I know that this film came out in 1997/98, but – following my post on Italian Jewish film – it is valuable for me to publish my review of Life is Beautiful, which was originally published in the print edition of the Australian Jewish News on December 18, 1998, when the film was released in Australia.
(Directed by Roberto Benigni; written by Vincenzo Cerami and Roberto Benigni)
When Charlie Chaplin produced, directed, wrote and starred in The Great Dictator in 1940, it was not easy for him. His own studio (United Artists, of which he was a co-owner) did not want to make it, and many Nazi sympathisers actively opposed the film. But Chaplin did make the film, and it eventually became his most financially successful film ever. His political satire and use of humour was controversial, but his insights into warnings about the coming Holocaust were prescient. Many people at the time thought Chaplin was Jewish (no definite evidence exists to substantiate this), but his persona drew heavily on Jewish comic traditions including vaudeville.
In 1958, The Great Dictator was joined by Me and the Colonel (starring Danny Kaye as a Jewish refugee in France) as the only two “comedies” about the Holocaust. Few people would have believed that anyone would ever again attempt to make such a film. Until now.
With the release of Roberto Benigni’s Life is Beautiful (La Vita E Bella), the history of Holocaust film-making is being rewritten yet again – just as we are still attempting to absorb the profound and continuing impact of Steven Spielberg’s Schindler’s List. Don’t mistake Life is Beautiful: this is no Schindler’s List – it does not have the budget, the scope, the emotional film-making skills of Spielberg nor the accessibility (it is in Italian), but it is still one of the most unexpected and significant Holocaust films in recent memory.
Roberto Benigni is a highly acclaimed (non-Jewish) comic Italian film-maker and entertainer, known for his interesting English-language performances in Down by Law and Son of the Pink Panther, and his own Italian comedies including Johnny Stecchino and The Monster. While his talents are well-appreciated in his native Italy, it is usually only “art-house” English language audiences who are familiar with him. But like most comics, Benigni has a deeper and a darker side. His fascination with Italy’s history during the Second World War (his father was imprisoned in a German labor camp during the war) and in particular the fate of Italy’s Jews gradually lead him to direct, co-write and star in Life is Beautiful.
Life is Beautiful commences in 1939 and tells the fable-like story of Guido (Benigni), who arrives in Tuscany with his friend Ferruccio (Sergio Bustric) with the dream of opening a bookshop. Anti-Semitism is on the rise, but the two ignore all signals, and the incurable romantic Guido falls in love with the lovely schoolteacher Dora (Nicoletta Braschi). Except that Dora is engaged to the local fascist leader, and Guido is Jewish. Guido takes a waiter position with his uncle in the local “Grand Hotel” (looking like it came right out of Hollywood in 1939), and eventually woos and wins the adoring Dora.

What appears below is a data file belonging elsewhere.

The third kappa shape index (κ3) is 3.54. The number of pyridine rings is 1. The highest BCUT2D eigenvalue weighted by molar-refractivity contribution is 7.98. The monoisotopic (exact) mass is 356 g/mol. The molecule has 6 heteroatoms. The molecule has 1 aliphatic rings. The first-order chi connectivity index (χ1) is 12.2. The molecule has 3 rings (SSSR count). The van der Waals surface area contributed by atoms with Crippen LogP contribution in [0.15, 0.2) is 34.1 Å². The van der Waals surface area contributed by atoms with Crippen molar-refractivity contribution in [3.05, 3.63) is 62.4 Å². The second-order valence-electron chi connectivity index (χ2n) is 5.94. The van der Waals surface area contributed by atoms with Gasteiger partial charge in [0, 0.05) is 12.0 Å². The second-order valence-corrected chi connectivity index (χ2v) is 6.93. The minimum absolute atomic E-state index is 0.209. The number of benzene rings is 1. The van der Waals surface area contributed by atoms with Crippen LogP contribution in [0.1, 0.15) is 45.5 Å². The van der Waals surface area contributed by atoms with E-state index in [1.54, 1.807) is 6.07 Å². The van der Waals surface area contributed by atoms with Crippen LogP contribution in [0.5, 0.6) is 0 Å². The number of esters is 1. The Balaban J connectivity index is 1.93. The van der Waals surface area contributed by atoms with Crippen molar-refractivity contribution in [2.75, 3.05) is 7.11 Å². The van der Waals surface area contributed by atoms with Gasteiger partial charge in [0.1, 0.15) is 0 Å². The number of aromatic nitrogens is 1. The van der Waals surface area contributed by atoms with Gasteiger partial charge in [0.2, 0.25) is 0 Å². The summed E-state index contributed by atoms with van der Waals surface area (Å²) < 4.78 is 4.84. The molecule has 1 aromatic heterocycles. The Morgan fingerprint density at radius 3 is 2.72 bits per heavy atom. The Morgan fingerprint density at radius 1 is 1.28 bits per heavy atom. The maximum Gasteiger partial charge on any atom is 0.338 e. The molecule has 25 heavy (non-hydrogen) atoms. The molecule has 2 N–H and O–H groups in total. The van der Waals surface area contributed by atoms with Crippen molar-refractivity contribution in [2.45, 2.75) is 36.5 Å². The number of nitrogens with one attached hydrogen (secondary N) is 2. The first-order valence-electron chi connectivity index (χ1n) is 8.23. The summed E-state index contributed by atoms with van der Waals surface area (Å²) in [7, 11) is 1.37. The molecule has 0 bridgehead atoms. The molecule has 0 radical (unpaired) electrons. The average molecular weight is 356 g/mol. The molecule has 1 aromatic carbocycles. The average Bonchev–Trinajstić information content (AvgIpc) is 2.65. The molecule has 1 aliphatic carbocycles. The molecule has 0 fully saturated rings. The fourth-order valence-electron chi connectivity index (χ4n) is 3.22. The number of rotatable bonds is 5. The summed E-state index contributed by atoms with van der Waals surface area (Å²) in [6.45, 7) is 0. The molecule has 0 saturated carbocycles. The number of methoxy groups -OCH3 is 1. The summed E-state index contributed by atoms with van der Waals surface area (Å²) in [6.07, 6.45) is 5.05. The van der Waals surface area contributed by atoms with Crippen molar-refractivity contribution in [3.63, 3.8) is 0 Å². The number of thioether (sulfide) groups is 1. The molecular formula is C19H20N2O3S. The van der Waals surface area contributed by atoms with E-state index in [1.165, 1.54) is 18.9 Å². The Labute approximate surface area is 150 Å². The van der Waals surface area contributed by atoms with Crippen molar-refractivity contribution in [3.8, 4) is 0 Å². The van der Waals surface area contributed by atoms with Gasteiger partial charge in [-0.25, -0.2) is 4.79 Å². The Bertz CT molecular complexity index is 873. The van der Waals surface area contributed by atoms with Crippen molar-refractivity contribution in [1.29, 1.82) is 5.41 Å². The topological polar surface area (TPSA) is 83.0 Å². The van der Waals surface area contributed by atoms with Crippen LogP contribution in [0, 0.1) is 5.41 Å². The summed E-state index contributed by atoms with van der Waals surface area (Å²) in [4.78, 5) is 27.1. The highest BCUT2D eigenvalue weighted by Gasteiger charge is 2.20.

The story then picks up some years later: Guido and Dora are still living in the town, along with their son Giosue (Giorgio Cantarini), and Guido has the small bookshop of his dreams. But the Germans have now occupied this part of Italy, and Guido and Giosue are rounded up and put on a train bound for a concentration camp. The non-Jewish Dora insists on being put on the same train, and finds herself in the same camp, although separated from her loved ones. Desperate to shield his son from the horrors they are experiencing, Guido creates an imaginary world and elaborate game for Giosue as a means of getting him through the terrible experiences.
As Guido, Benigni gives a stunning performance which appears to be half Charlie Chaplin and half Groucho Marx. Benigni has clearly studied Chaplin and modeled much of his film – and his performance – on the classical master of comedy. The hints are there, both large and small. Like Chaplin in The Great Dictator, he even gets to imitate (and satirise) fascists on a number of occasions. Guido’s Italian “translation” of a German guard’s speech is a traditional and highly effective set piece.
Unlike contemporary American films that start loud and end the same way, Life is Beautiful slowly builds: we only realise that Guido is Jewish one-third of the way into the film, and only half-way in does the tone change entirely. The film maintains a slightly impressionistic quality, just this side of full realism – and this ingenious presentation allows Benigni to delve into the horrors while never losing our attention.
Life is Beautiful has won numerous awards (including a tremendous reception at last July’s Jerusalem Film Festival) and is a serious candidate for the “Best Foreign Film” Oscar (Note: At the 71st Academy Awards, the film won Oscars for Best Music, Original Dramatic Score, and Best Foreign Language Film, with Benigni winning Best Actor for his role. The film also received Academy Award nominations for Directing, Film Editing, Best Original Screenplay, and Best Picture.)
The comedy treatment of some Holocaust themes may prove controversial for some, but at its heart this is a very, very serious film about basic themes of love, life and death. It is about the overwhelming and heartbreaking love of a man for his wife and for his son in the context of the Holocaust and Italian Jewish history, and is an outstanding achievement.